Fides (“fee-dehs” from the Latin word of trust and/or loyalty) is an interactive sculpture that defies the expectations that are normally placed on the exchanges between robot and human dynamics. What Fides strives to defy is the notion of subservience and the expectation that robots must convince humans to trust them. In this speculative piece, Fides questions the one-directional traditional power dynamic between humans and robots and explores the definition of trust. Is it possible to fabricate trust or is it an innate instinctive feature of animate beings? Fides also questions the significance of gaze when trust is built among individuals. With eyesight being the primary filter with which humans assess various factors that follow subjective guidelines of whether the person in front of them is deemed trustable, we wish to isolate this distinctive feature of human navigation in the material world.

Fides will detect facial landmarks in addition to touch to gauge whether the person in front of them is deemed of their trust, disregarding whether the human in front of them trusts them or not, seeing as that it is traditionally the case of humans being the “clients” who must be convinced of trusting their artificial companion with the privacy of their daily tasks. This reversal of gaze confronts us with the question of who is the aimed spectator. Who is watching who? Additionally, the body of Fides rejects anthropomorphic ideals of appearance, whose concerns are not to look pleasing to the human eye, but rather being content with its amorphous and viscous shape and unimpressed demeanour. How do we, as humans, feel about objects having their own sets of opinions and feelings?

Hannah Montana Genesis

By Felipe Dangond + Garrett Lockhart

Material: Web

Immersive web and sound space deconstructing the show Hannah Montana.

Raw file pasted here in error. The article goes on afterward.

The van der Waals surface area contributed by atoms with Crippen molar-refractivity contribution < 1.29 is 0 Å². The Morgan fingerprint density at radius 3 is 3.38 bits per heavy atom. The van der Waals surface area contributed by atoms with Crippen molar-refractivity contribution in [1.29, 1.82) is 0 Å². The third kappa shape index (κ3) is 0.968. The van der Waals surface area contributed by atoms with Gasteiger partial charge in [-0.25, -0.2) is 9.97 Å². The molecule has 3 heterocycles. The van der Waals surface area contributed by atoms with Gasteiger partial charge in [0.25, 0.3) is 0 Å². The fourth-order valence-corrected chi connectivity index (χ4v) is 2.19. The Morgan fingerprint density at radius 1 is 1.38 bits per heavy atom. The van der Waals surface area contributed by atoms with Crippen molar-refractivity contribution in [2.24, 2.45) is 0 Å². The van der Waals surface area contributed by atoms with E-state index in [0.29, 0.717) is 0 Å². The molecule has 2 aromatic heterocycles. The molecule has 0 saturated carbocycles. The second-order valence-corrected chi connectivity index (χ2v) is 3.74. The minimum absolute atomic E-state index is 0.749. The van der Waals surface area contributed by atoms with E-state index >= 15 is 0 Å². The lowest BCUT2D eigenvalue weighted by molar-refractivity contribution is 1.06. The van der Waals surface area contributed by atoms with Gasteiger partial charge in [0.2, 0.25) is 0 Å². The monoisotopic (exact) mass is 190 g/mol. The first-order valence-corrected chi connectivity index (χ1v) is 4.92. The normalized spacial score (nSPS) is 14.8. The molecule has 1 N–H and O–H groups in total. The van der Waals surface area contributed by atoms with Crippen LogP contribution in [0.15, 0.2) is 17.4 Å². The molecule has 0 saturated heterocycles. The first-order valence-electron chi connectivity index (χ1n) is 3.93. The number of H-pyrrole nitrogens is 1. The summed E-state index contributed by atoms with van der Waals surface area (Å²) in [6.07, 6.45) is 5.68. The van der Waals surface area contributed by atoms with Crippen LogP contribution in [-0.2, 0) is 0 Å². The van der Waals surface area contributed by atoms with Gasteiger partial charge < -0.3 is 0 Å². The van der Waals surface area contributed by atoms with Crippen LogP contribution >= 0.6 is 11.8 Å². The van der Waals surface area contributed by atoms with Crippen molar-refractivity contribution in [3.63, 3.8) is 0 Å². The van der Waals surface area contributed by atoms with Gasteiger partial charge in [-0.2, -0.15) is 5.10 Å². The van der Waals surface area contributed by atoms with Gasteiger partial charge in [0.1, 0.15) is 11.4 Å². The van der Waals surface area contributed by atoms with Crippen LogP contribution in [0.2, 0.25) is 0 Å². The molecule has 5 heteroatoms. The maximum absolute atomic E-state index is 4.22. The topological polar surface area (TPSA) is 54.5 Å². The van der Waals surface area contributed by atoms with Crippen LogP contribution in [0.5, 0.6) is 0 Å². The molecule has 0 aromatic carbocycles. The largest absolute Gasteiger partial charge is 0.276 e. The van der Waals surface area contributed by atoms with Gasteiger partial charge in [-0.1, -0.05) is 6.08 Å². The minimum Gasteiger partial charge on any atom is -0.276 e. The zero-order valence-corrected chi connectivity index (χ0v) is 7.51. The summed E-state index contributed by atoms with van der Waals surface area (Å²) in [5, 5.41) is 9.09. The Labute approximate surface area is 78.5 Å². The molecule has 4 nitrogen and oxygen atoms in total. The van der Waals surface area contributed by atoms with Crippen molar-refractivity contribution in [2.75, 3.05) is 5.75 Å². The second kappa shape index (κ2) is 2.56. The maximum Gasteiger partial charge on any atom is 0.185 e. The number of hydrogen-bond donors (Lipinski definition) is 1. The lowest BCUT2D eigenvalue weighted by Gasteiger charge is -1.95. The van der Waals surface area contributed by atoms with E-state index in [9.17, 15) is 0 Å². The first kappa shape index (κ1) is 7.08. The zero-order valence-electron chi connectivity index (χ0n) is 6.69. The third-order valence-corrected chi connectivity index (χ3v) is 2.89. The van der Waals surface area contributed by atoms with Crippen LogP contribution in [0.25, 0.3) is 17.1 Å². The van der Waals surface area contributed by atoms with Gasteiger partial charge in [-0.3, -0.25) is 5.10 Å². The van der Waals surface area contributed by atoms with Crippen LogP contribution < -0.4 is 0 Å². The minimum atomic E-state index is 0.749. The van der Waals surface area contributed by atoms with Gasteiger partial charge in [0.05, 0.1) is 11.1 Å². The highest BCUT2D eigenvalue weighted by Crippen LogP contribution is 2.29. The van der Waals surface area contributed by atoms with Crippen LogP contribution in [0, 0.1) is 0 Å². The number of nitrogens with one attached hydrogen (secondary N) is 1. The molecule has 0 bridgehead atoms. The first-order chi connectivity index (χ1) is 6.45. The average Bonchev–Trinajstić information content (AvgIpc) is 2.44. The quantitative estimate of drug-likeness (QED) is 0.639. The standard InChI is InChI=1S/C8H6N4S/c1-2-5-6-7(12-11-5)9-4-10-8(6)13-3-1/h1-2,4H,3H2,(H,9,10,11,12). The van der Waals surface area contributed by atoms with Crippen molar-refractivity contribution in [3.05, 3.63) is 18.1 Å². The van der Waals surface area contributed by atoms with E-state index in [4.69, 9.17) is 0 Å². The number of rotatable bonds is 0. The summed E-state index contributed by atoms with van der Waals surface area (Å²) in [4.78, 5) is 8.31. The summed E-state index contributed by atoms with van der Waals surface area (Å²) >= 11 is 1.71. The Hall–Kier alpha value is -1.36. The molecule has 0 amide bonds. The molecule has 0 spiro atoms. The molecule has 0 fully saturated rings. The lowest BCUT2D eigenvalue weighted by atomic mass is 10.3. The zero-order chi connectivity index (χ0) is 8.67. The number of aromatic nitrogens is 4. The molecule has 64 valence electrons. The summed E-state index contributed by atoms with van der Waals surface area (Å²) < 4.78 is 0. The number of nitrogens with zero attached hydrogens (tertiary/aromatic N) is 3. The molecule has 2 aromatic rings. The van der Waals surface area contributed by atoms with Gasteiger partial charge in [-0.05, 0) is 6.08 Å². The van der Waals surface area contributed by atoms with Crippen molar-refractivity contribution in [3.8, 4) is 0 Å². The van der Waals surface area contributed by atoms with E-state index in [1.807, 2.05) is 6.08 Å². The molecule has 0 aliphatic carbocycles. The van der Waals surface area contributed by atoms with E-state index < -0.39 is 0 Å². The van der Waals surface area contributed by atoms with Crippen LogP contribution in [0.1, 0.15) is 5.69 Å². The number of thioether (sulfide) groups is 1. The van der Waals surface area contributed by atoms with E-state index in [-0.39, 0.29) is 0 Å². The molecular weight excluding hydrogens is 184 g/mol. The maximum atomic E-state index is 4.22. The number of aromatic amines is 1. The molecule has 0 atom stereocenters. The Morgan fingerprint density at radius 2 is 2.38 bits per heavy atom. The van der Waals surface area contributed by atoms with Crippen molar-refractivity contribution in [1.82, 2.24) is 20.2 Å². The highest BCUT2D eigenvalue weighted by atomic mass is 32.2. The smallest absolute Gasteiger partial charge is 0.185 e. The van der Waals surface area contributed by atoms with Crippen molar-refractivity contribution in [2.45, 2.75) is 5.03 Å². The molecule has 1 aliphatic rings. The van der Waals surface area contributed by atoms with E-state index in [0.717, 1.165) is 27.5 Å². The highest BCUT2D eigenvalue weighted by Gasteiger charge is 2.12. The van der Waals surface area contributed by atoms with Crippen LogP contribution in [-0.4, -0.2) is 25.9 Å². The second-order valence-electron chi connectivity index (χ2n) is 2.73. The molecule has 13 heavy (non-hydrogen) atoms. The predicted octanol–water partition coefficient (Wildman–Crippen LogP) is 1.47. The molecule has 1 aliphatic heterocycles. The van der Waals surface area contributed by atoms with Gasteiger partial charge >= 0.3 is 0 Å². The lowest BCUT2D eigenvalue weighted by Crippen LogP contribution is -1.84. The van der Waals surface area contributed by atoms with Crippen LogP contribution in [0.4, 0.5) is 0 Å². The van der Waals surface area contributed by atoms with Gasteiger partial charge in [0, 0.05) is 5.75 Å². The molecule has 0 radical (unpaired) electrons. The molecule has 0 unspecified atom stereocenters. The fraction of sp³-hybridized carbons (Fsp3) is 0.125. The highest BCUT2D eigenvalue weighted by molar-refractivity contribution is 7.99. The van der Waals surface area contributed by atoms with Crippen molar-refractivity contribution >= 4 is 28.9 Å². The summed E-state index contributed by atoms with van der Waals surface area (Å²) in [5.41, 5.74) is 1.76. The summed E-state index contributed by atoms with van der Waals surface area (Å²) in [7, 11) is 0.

In Chrome

By Simon Demeule

Material: Website

"In Chrome" (2018) is a derivation of Terry Riley's composition "In C" (1964), a musical piece marking the beginning of minimalist music, which has the particularity of leaving a lot of influence to each musician performing it. The piece is composed of 53 musical fragments that are played in order, but repeated an arbitrary number of times by each player. The composition does not expressly specify a number of players, nor does it specify a register, technique or volume, nor does it prescribe particular instruments; it leaves everything in the hands of the group interpreting it. The proposed work is built on this musical structure, and aims to make anyone capable of performing their own performance of this piece in a small group using web technology, regardless of their level of musical experience. 

The work is composed of several computers with a simple interface allowing a group of participants to conduct a collective performance of the piece. The interface is a website (accessed via the Chrome browser, hence the play on words in the title) presenting the score of the piece, allowing the user to jump from one sentence to another, change registers and see in real time where the other users are located on the score. The web page is responsible for creating the sound played by the user's virtual instrument. The web page also includes an introductory guide explaining how to use it. A local web server (which runs on one of the machines used for performance) ensures synchronization of the group of computers. Once installed, the work can essentially be left to run continuously.

Patchwork Waste

By Andrea Mestre and Maedeh Sharifi

Material: Recycled clothing fabric

Patchwork Waste is a quilt made out of recycled clothing. It expresses data of landfilled, recycled and combusted fabric from 1960 to 2015. Each panel expresses the data from one specific year and is divided in three colors: green (ratio of recycled fabric in that year), red (ratio of combusted fabric) and blue (ratio of landfilled fabric). The size of each rectangle conveys the ratio of generated data from 1960 to 2015. As the rectangle get wider in size, the amount of generated fabric increases.


By Matthew Halpenny

Material: Creative coding

Poetry.DNA explores the relationship between the organic and the mechanical. It is a generative poetry bot that is modelled after the biological principles of evolution, mutation, and self-regulation. Inspired by artificial intelligences that learn based on associative phrasing (such as twitter bots) this project is given the capacity to create unique phrasing, wording, and formatting to poetry on its own accord. This ability is passed on through JavaScript where Poetry.DNA is given a large array of data about the English language and the use of mathematics such as Markov chains (thanks to RiTa.js).